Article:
Microsoft has settled two major monopoly abuse cases with Novell and the Computer and Communications Industry Association (CCIA), ending years of legal wrangling.
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The company will pay Novell $536m (£289m) under an agreement that resolves all monopoly abuse claims relating to NetWare. Novell has agreed to withdraw from participation in the European Commission’s case against Microsoft.
The agreement came out of private mediation between the two companies.
The settlement with the CCIA ends an eight-year investigation and monopoly abuse case brought by the US Department of Justice. CCIA was the final group challenging a November 2002 settlement ruling.
"These agreements represent another substantial milestone in Microsoft resolving the issues that have divided our industry over the past decade," said Brad Smith, senior vice-president and general counsel for Microsoft. "The long-standing anti-trust litigation in the US is now over."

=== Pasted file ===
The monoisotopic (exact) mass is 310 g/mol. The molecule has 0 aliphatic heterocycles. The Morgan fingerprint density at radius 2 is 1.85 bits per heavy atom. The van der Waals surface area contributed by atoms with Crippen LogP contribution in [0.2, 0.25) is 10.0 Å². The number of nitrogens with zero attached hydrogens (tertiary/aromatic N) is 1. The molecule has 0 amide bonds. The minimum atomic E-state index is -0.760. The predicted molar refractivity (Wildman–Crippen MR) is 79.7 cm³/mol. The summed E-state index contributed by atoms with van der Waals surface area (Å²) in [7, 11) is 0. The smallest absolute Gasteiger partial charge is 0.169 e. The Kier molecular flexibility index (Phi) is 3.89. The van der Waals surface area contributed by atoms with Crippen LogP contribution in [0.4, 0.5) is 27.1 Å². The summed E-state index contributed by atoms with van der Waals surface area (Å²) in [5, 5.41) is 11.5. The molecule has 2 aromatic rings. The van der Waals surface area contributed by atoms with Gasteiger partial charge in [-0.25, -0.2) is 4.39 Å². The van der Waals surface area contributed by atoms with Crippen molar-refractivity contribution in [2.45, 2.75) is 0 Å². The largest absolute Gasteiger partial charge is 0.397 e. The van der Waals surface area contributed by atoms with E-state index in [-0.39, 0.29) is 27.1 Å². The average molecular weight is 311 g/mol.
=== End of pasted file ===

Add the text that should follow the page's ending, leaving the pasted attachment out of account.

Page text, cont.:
Smith said the payment to Novell brought Microsoft's total bill for monopoly abuse settlements to just under $3bn. Microsoft restated its first-quarter results to take account of the settlement.
The agreement with the CCIA "removes the most substantial obstacle" to a settlement in the monopoly case currently before the European Commission, said Smith. "We believe this sends a strong message that we and other companies in our industry have the capacity to sit down face to face and resolve the kinds of thorny anti-trust issues that in the past were left instead to the government to resolve."
Microsoft and Novell were unable to reach agreement on Novell’s monopoly abuse claims related to its ownership of WordPerfect software between June 1994 and March 1996. Novell said it would be taking legal action to recover unspecified damages.
Grant Gross writes for IDG News Service